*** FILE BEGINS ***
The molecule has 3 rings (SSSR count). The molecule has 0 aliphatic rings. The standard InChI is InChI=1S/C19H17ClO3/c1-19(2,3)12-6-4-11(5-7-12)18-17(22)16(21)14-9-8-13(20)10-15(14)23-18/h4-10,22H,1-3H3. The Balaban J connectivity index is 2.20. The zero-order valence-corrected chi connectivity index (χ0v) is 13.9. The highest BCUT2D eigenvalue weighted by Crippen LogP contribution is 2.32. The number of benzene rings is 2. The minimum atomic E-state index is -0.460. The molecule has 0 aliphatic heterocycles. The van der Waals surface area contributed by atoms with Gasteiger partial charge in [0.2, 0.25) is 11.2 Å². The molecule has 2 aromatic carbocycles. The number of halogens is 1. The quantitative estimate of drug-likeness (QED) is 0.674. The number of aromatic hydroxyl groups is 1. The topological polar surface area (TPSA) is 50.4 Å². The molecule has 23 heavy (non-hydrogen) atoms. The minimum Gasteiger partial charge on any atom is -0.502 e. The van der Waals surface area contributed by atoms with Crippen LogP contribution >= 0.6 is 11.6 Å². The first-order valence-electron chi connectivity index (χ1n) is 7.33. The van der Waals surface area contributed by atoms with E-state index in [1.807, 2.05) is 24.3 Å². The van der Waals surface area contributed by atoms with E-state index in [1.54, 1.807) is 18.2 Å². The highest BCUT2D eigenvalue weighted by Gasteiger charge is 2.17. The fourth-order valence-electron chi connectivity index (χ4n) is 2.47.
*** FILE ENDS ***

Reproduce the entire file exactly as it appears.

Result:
The molecule has 3 rings (SSSR count). The molecule has 0 aliphatic rings. The standard InChI is InChI=1S/C19H17ClO3/c1-19(2,3)12-6-4-11(5-7-12)18-17(22)16(21)14-9-8-13(20)10-15(14)23-18/h4-10,22H,1-3H3. The Balaban J connectivity index is 2.20. The zero-order valence-corrected chi connectivity index (χ0v) is 13.9. The highest BCUT2D eigenvalue weighted by Crippen LogP contribution is 2.32. The number of benzene rings is 2. The minimum atomic E-state index is -0.460. The molecule has 0 aliphatic heterocycles. The van der Waals surface area contributed by atoms with Gasteiger partial charge in [0.2, 0.25) is 11.2 Å². The molecule has 2 aromatic carbocycles. The number of halogens is 1. The quantitative estimate of drug-likeness (QED) is 0.674. The number of aromatic hydroxyl groups is 1. The topological polar surface area (TPSA) is 50.4 Å². The molecule has 23 heavy (non-hydrogen) atoms. The minimum Gasteiger partial charge on any atom is -0.502 e. The van der Waals surface area contributed by atoms with Crippen LogP contribution >= 0.6 is 11.6 Å². The first-order valence-electron chi connectivity index (χ1n) is 7.33. The van der Waals surface area contributed by atoms with E-state index in [1.807, 2.05) is 24.3 Å². The van der Waals surface area contributed by atoms with E-state index in [1.54, 1.807) is 18.2 Å². The highest BCUT2D eigenvalue weighted by Gasteiger charge is 2.17. The fourth-order valence-electron chi connectivity index (χ4n) is 2.47.